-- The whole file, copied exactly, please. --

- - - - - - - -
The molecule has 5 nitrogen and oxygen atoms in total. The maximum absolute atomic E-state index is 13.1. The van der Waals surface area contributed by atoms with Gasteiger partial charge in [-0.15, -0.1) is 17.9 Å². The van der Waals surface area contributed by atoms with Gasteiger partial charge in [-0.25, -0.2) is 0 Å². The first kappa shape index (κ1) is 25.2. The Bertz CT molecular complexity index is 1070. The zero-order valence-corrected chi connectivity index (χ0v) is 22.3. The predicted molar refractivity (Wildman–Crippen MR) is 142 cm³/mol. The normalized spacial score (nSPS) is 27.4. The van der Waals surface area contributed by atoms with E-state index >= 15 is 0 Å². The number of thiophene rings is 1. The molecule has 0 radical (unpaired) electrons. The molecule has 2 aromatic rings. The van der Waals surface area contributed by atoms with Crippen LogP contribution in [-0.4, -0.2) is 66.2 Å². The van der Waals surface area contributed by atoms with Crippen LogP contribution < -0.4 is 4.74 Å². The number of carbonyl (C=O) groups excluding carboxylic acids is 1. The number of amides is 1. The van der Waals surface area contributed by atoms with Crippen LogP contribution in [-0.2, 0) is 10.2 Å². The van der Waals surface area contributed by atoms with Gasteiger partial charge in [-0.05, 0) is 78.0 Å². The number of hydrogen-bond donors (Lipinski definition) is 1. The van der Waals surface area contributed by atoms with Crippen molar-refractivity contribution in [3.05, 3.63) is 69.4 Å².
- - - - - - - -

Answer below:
The molecule has 5 nitrogen and oxygen atoms in total. The maximum absolute atomic E-state index is 13.1. The van der Waals surface area contributed by atoms with Gasteiger partial charge in [-0.15, -0.1) is 17.9 Å². The van der Waals surface area contributed by atoms with Gasteiger partial charge in [-0.25, -0.2) is 0 Å². The first kappa shape index (κ1) is 25.2. The Bertz CT molecular complexity index is 1070. The zero-order valence-corrected chi connectivity index (χ0v) is 22.3. The predicted molar refractivity (Wildman–Crippen MR) is 142 cm³/mol. The normalized spacial score (nSPS) is 27.4. The van der Waals surface area contributed by atoms with E-state index >= 15 is 0 Å². The number of thiophene rings is 1. The molecule has 0 radical (unpaired) electrons. The molecule has 2 aromatic rings. The van der Waals surface area contributed by atoms with Crippen LogP contribution in [-0.4, -0.2) is 66.2 Å². The van der Waals surface area contributed by atoms with Crippen LogP contribution < -0.4 is 4.74 Å². The number of carbonyl (C=O) groups excluding carboxylic acids is 1. The number of amides is 1. The van der Waals surface area contributed by atoms with Crippen LogP contribution in [-0.2, 0) is 10.2 Å². The van der Waals surface area contributed by atoms with Gasteiger partial charge in [-0.05, 0) is 78.0 Å². The number of hydrogen-bond donors (Lipinski definition) is 1. The van der Waals surface area contributed by atoms with Crippen molar-refractivity contribution in [3.05, 3.63) is 69.4 Å².